Search Images Maps Play YouTube News Gmail Drive More »
Sign in
Screen reader users: click this link for accessible mode. Accessible mode has the same essential features but works better with your reader.

Patents

  1. Advanced Patent Search
Publication numberUS5402512 A
Publication typeGrant
Application numberUS 08/260,292
Publication dateMar 28, 1995
Filing dateJun 14, 1994
Priority dateJul 15, 1993
Fee statusLapsed
Also published asDE69420386D1, DE69420386T2, EP0634678A1, EP0665611A2, EP0665611A3, EP0665611B1, US5367595
Publication number08260292, 260292, US 5402512 A, US 5402512A, US-A-5402512, US5402512 A, US5402512A
InventorsKurt L. Jennings, Robert E. Steele, Gregory D. Miller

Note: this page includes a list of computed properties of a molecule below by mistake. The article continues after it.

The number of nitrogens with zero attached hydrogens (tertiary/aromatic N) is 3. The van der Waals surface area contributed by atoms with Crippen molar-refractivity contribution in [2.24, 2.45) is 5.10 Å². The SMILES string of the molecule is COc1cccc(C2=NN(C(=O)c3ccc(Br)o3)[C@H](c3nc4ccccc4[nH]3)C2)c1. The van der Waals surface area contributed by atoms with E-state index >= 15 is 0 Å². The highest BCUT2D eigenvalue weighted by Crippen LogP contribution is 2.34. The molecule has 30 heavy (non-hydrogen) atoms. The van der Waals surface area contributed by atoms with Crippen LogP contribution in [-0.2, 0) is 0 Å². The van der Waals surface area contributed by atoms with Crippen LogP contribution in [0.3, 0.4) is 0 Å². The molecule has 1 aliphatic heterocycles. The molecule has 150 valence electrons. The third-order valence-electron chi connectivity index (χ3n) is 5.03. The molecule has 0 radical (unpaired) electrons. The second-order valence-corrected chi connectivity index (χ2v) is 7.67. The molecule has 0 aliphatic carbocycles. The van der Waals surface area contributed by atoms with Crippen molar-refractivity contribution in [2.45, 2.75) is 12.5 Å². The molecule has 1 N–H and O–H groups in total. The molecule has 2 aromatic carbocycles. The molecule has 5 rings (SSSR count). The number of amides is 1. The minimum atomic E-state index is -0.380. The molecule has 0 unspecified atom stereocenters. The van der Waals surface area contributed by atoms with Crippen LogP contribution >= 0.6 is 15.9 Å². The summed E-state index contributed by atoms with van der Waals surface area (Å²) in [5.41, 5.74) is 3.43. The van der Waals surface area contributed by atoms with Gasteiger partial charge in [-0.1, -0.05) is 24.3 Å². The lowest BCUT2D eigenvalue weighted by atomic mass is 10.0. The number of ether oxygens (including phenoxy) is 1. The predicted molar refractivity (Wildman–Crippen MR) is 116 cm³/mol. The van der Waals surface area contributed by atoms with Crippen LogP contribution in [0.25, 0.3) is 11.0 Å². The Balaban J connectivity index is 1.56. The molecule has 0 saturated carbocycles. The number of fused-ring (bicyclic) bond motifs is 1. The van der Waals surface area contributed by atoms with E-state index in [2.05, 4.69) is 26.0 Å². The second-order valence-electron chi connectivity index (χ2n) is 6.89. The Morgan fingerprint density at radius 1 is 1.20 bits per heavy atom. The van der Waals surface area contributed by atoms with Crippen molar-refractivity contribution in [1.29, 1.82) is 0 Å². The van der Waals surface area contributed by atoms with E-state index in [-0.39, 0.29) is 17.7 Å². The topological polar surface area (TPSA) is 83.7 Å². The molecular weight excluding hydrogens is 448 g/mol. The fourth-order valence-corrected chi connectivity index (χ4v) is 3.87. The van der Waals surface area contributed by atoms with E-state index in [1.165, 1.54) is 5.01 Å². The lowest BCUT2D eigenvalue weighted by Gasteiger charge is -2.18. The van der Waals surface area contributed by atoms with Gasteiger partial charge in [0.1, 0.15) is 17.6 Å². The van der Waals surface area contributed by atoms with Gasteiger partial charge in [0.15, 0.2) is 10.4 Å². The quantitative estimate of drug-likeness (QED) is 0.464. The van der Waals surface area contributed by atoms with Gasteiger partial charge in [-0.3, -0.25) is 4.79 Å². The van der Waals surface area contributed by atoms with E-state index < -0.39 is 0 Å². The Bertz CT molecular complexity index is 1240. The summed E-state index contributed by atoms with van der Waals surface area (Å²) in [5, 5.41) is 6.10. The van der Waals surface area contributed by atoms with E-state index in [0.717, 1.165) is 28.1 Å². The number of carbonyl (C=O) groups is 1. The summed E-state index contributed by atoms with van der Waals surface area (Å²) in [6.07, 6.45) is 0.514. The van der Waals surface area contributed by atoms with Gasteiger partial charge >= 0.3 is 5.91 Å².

Original AssigneeGeneral Motors Corporation
Export CitationBiBTeX, EndNote, RefMan
External Links: USPTO, USPTO Assignment, Espacenet
Fiber optic star and transmission assembly
US 5402512 A
Abstract
A fiber optic star and transmission assembly for transmitting optical signals from a plurality of input optic fibers to a plurality of output optic fibers. The assembly comprising a female connector body retaining and positioning a plurality of input and output optic fibers, a convergence connector body having a pair of central cavities with a semi-circular grooves, and wedge means having semi-circular recesses which is inserted in to the cavities to define passageways. The optic fibers are inserted through the passageways which guide the jacketed and stripped ends of the optic fibers into a linear slot at the forward end of the convergence connector. The female connector is slidably connected to the convergence connector. A ribbon retainer housing and a hollow cover means complete the star assembly.
Images(8)
Previous page
Next page